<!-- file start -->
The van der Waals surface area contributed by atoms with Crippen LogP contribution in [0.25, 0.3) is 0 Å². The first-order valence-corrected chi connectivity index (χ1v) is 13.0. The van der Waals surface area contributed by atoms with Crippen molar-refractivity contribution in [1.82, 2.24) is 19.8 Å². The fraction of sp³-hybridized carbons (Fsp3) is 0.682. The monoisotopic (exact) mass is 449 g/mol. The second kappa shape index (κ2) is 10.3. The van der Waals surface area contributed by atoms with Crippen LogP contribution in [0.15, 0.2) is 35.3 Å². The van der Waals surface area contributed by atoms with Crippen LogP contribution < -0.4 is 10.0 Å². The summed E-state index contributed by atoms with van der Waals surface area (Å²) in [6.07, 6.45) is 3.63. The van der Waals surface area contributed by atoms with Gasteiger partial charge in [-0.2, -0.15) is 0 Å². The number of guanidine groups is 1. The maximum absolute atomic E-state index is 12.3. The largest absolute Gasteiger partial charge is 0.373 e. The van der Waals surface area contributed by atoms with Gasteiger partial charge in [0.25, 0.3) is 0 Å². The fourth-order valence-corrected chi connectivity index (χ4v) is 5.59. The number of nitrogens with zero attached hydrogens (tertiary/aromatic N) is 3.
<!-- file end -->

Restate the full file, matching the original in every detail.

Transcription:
The van der Waals surface area contributed by atoms with Crippen LogP contribution in [0.25, 0.3) is 0 Å². The first-order valence-corrected chi connectivity index (χ1v) is 13.0. The van der Waals surface area contributed by atoms with Crippen molar-refractivity contribution in [1.82, 2.24) is 19.8 Å². The fraction of sp³-hybridized carbons (Fsp3) is 0.682. The monoisotopic (exact) mass is 449 g/mol. The second kappa shape index (κ2) is 10.3. The van der Waals surface area contributed by atoms with Crippen LogP contribution in [0.15, 0.2) is 35.3 Å². The van der Waals surface area contributed by atoms with Crippen LogP contribution < -0.4 is 10.0 Å². The summed E-state index contributed by atoms with van der Waals surface area (Å²) in [6.07, 6.45) is 3.63. The van der Waals surface area contributed by atoms with Gasteiger partial charge in [-0.2, -0.15) is 0 Å². The number of guanidine groups is 1. The maximum absolute atomic E-state index is 12.3. The largest absolute Gasteiger partial charge is 0.373 e. The van der Waals surface area contributed by atoms with Gasteiger partial charge in [0.25, 0.3) is 0 Å². The fourth-order valence-corrected chi connectivity index (χ4v) is 5.59. The number of nitrogens with zero attached hydrogens (tertiary/aromatic N) is 3.